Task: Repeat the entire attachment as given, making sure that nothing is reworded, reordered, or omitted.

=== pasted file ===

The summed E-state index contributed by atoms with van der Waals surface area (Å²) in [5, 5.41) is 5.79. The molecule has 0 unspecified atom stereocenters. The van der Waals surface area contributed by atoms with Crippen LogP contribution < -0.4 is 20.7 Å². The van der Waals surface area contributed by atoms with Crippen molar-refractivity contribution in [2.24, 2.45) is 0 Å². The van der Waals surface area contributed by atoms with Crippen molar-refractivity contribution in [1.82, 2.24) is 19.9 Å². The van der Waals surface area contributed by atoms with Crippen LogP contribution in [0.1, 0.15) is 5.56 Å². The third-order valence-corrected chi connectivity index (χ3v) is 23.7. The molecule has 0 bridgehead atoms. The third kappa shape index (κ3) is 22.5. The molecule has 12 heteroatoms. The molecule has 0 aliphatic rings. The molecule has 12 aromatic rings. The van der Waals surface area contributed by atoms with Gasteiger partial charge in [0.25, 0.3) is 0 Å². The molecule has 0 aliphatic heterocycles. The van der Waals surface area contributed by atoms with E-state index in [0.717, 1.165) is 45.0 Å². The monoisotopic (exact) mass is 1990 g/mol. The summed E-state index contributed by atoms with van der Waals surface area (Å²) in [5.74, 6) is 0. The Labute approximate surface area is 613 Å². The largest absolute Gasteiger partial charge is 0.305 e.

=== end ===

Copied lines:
The summed E-state index contributed by atoms with van der Waals surface area (Å²) in [5, 5.41) is 5.79. The molecule has 0 unspecified atom stereocenters. The van der Waals surface area contributed by atoms with Crippen LogP contribution < -0.4 is 20.7 Å². The van der Waals surface area contributed by atoms with Crippen molar-refractivity contribution in [2.24, 2.45) is 0 Å². The van der Waals surface area contributed by atoms with Crippen molar-refractivity contribution in [1.82, 2.24) is 19.9 Å². The van der Waals surface area contributed by atoms with Crippen LogP contribution in [0.1, 0.15) is 5.56 Å². The third-order valence-corrected chi connectivity index (χ3v) is 23.7. The molecule has 0 bridgehead atoms. The third kappa shape index (κ3) is 22.5. The molecule has 12 heteroatoms. The molecule has 0 aliphatic rings. The molecule has 12 aromatic rings. The van der Waals surface area contributed by atoms with Gasteiger partial charge in [0.25, 0.3) is 0 Å². The molecule has 0 aliphatic heterocycles. The van der Waals surface area contributed by atoms with E-state index in [0.717, 1.165) is 45.0 Å². The monoisotopic (exact) mass is 1990 g/mol. The summed E-state index contributed by atoms with van der Waals surface area (Å²) in [5.74, 6) is 0. The Labute approximate surface area is 613 Å². The largest absolute Gasteiger partial charge is 0.305 e.